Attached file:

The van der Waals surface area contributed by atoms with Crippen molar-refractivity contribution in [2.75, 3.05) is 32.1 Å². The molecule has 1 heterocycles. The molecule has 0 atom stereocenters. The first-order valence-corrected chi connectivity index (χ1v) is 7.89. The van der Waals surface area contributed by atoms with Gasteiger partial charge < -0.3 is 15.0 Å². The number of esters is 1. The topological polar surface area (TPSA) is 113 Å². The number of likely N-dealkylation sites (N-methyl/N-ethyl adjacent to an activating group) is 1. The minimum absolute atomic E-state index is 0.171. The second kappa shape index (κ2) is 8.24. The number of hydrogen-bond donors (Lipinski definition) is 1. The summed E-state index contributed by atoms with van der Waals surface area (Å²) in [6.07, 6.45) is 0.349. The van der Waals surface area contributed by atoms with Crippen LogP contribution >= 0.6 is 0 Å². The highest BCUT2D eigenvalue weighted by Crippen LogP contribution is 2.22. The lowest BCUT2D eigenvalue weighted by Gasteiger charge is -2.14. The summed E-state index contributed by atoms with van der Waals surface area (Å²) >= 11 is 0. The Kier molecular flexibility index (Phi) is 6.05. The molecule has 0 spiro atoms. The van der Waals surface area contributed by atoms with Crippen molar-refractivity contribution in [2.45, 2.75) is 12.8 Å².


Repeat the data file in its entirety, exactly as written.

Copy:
The van der Waals surface area contributed by atoms with Crippen molar-refractivity contribution in [2.75, 3.05) is 32.1 Å². The molecule has 1 heterocycles. The molecule has 0 atom stereocenters. The first-order valence-corrected chi connectivity index (χ1v) is 7.89. The van der Waals surface area contributed by atoms with Gasteiger partial charge < -0.3 is 15.0 Å². The number of esters is 1. The topological polar surface area (TPSA) is 113 Å². The number of likely N-dealkylation sites (N-methyl/N-ethyl adjacent to an activating group) is 1. The minimum absolute atomic E-state index is 0.171. The second kappa shape index (κ2) is 8.24. The number of hydrogen-bond donors (Lipinski definition) is 1. The summed E-state index contributed by atoms with van der Waals surface area (Å²) in [6.07, 6.45) is 0.349. The van der Waals surface area contributed by atoms with Crippen LogP contribution >= 0.6 is 0 Å². The highest BCUT2D eigenvalue weighted by Crippen LogP contribution is 2.22. The lowest BCUT2D eigenvalue weighted by Gasteiger charge is -2.14. The summed E-state index contributed by atoms with van der Waals surface area (Å²) >= 11 is 0. The Kier molecular flexibility index (Phi) is 6.05. The molecule has 0 spiro atoms. The van der Waals surface area contributed by atoms with Crippen molar-refractivity contribution in [2.45, 2.75) is 12.8 Å².